So to compute the electric usage we may use the same average you site of 4 miles per kWh. Converting that to actual costs depends on the kWh rate which in my location is 0.175 per kWh. That means the listed Energi 7.6 kWh battery charge costs me about (7.6 * 0.175) $1.33 to ‘fill up’ If I get an average of 25 miles per charge that’s (1.33 / 25) 5.3 cents per mile. But gas here is about $2.00 per gallon (actually about 1.80 today but we are about to add .20 taxes) and to be fair, we need to use the 40 mpg I would get in hybrid mode to compare so that would cost about (2.00/40) 5.0 cents per mile. So if my math is correct and my premise sound then I am loosing money driving the Energi version vs the standard hybrid.

So it really depends on how much of a difference the cost of electricity is compared to gas in your area.

But I like this car so much I’m now shopping for a used C-Max Energi. As you say, the other benefits make a compelling argument even if I personally can’t have my plug in hybrid pay for itself. At least not at today’s gas prices.

Thank you for this well thought out article.

2 admin August 7, 2016 at 3:42 pm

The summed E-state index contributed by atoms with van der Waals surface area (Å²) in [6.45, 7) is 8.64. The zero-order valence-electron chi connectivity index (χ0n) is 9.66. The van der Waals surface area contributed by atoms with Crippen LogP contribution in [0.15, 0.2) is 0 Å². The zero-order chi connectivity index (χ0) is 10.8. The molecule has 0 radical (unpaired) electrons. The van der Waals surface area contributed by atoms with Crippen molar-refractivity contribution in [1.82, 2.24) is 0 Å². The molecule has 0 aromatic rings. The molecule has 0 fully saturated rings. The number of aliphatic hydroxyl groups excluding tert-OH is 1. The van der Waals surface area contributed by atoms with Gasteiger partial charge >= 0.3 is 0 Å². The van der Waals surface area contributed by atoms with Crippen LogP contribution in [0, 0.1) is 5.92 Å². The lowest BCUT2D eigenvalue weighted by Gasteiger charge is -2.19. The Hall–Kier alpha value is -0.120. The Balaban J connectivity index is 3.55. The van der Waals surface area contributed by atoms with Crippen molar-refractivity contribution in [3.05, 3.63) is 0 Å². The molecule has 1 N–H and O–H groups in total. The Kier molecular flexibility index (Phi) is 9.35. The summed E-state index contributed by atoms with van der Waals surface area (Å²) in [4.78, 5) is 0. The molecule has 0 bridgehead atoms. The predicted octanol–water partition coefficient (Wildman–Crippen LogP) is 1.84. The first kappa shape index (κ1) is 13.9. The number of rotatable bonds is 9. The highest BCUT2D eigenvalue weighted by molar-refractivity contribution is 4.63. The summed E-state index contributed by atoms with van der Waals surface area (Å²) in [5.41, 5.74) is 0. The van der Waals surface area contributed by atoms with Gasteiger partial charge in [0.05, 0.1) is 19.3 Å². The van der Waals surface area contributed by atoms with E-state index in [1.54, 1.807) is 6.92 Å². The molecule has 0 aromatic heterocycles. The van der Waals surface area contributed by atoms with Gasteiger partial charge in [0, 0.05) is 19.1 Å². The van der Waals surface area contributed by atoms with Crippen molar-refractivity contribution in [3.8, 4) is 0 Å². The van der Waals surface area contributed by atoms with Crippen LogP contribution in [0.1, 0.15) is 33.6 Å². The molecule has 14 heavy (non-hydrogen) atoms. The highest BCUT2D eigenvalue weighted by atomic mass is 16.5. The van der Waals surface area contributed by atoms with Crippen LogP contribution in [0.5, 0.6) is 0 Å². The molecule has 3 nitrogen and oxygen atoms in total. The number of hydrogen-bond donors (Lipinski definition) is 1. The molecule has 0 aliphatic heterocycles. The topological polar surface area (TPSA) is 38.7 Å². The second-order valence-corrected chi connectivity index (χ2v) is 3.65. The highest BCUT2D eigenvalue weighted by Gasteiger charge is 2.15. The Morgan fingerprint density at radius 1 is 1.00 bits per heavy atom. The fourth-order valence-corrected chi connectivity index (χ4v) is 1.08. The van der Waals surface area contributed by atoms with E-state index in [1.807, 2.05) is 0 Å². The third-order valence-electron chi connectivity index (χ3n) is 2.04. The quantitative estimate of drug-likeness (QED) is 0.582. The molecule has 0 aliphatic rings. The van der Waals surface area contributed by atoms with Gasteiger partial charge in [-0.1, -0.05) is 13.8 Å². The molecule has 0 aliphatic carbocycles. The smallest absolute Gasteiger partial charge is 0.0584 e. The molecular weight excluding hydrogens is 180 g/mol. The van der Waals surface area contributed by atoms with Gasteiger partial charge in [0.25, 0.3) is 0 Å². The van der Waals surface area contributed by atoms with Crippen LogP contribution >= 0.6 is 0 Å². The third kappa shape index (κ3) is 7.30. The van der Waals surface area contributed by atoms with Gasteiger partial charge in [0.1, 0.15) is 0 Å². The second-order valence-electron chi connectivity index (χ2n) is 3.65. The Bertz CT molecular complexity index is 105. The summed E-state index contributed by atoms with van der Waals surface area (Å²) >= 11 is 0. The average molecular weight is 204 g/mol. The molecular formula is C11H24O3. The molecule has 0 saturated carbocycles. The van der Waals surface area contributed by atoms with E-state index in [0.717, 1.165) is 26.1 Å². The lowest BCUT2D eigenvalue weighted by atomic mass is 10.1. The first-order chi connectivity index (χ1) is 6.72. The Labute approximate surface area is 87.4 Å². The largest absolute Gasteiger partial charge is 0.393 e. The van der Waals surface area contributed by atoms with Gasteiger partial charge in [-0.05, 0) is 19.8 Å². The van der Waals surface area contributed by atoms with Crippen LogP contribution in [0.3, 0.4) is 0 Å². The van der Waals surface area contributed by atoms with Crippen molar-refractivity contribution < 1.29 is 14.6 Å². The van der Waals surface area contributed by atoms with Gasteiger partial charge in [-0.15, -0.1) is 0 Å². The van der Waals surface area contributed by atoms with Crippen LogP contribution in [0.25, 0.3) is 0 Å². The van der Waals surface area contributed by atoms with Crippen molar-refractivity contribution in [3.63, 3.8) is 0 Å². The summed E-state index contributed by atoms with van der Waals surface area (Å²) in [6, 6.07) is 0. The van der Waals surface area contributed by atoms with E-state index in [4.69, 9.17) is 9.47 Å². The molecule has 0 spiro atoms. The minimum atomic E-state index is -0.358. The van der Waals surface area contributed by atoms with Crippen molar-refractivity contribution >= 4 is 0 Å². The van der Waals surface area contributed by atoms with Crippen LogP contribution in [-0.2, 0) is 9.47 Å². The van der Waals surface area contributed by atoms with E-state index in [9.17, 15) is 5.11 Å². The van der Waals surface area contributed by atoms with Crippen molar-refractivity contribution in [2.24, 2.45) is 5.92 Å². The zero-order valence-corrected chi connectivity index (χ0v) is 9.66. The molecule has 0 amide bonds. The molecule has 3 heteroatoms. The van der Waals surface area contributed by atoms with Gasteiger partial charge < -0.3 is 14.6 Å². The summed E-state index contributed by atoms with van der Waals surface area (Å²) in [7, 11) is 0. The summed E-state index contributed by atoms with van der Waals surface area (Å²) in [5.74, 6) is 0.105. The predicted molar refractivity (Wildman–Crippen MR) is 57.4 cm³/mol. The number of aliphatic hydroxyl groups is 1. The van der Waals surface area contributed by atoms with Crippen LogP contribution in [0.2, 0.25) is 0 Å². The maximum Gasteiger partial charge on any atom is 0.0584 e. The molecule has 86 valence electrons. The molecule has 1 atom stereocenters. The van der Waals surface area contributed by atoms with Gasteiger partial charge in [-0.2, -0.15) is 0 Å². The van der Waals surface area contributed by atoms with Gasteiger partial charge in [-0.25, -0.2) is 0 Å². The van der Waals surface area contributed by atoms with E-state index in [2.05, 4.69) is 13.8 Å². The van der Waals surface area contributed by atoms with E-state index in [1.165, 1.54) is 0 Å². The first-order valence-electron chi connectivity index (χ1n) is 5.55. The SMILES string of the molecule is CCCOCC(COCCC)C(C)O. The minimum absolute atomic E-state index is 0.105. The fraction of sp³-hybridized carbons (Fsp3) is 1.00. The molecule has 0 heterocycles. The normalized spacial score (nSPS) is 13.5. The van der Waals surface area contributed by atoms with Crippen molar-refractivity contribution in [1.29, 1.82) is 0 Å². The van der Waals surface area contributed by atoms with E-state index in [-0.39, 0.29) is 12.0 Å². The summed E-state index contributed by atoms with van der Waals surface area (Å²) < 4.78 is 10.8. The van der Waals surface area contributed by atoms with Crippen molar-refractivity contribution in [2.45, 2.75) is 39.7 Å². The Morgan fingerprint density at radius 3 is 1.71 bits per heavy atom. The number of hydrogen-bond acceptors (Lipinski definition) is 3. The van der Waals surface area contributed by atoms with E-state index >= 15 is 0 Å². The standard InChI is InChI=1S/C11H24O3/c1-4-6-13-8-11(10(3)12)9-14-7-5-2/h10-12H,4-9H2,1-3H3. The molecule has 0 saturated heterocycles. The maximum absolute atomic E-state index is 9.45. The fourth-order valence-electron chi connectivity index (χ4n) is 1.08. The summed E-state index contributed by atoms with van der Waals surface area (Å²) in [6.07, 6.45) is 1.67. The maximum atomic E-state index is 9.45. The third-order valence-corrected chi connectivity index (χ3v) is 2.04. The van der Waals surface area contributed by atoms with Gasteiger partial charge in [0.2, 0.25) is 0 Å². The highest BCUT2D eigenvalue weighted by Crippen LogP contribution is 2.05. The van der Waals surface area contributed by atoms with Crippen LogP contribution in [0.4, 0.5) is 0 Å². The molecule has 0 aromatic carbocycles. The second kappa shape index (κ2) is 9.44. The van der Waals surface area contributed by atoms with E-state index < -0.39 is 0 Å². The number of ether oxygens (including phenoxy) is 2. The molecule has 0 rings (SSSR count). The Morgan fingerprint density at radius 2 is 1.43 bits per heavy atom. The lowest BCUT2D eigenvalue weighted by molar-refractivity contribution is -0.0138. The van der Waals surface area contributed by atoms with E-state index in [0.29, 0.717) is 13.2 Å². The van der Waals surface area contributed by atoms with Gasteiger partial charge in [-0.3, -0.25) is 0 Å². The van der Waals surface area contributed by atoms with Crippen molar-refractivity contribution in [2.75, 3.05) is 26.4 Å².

Thanks Chris!
With this little blog entry, I really just wanted to touch on the basics. There certainly are a lot of other things that go into total cost of ownership, and with the extremely LOW gas prices right now, EV sales have really been hurt in that they simply do NOT save the money that they do when gas prices are high!

In some places, people also have access to “Time of Day” electric pricing. In some of those cases, electricity is HALF the cost at night, when most people charge! Just imagine if people could do that with gasoline! (But, ha, they can’t!)

The best I can recommend to anyone is for them to examine their own situation and decide what’s right for them! I think that in many cases, Plug-In Hybrids are great cars for a lot of people.

In my personal case, I’ve really liked my electric car overall. Even though the economic ROI isn’t as quick as I’d like it to be at the moment, I still wouldn’t trade it for anything!

3 Wendell Rose August 7, 2016 at 4:26 pm

I own a 2012 Mitsubishi iMiev also; purchased in Sept 2015. However, I have a 9.4kw solar panel system installed on my home. Since I get home around 5PM here in San Antonio, Tx, this means that my car charges up using only solar (round trip commute to work and home is 26 miles). Also since I bought my Miev, my wife doesn’t drive her Honda Accord as much which results in lower monthly gas purchases for her also. Altogether we save (by not buying gas) about $100 per month.

4 BenN August 7, 2016 at 4:51 pm

EVs LOVE solar!
I’m working on my own solar system. Cant’ wait to get it up and running!

5 Jay August 9, 2016 at 7:03 pm

Thanks Ben, that’s a great little summary. I recently did a similar analysis. Our gradual addition of conservation measures at home and adding a small 2.2 kW solar array made adding 19,000 miles of electric driving per year during the same time unnoticeable!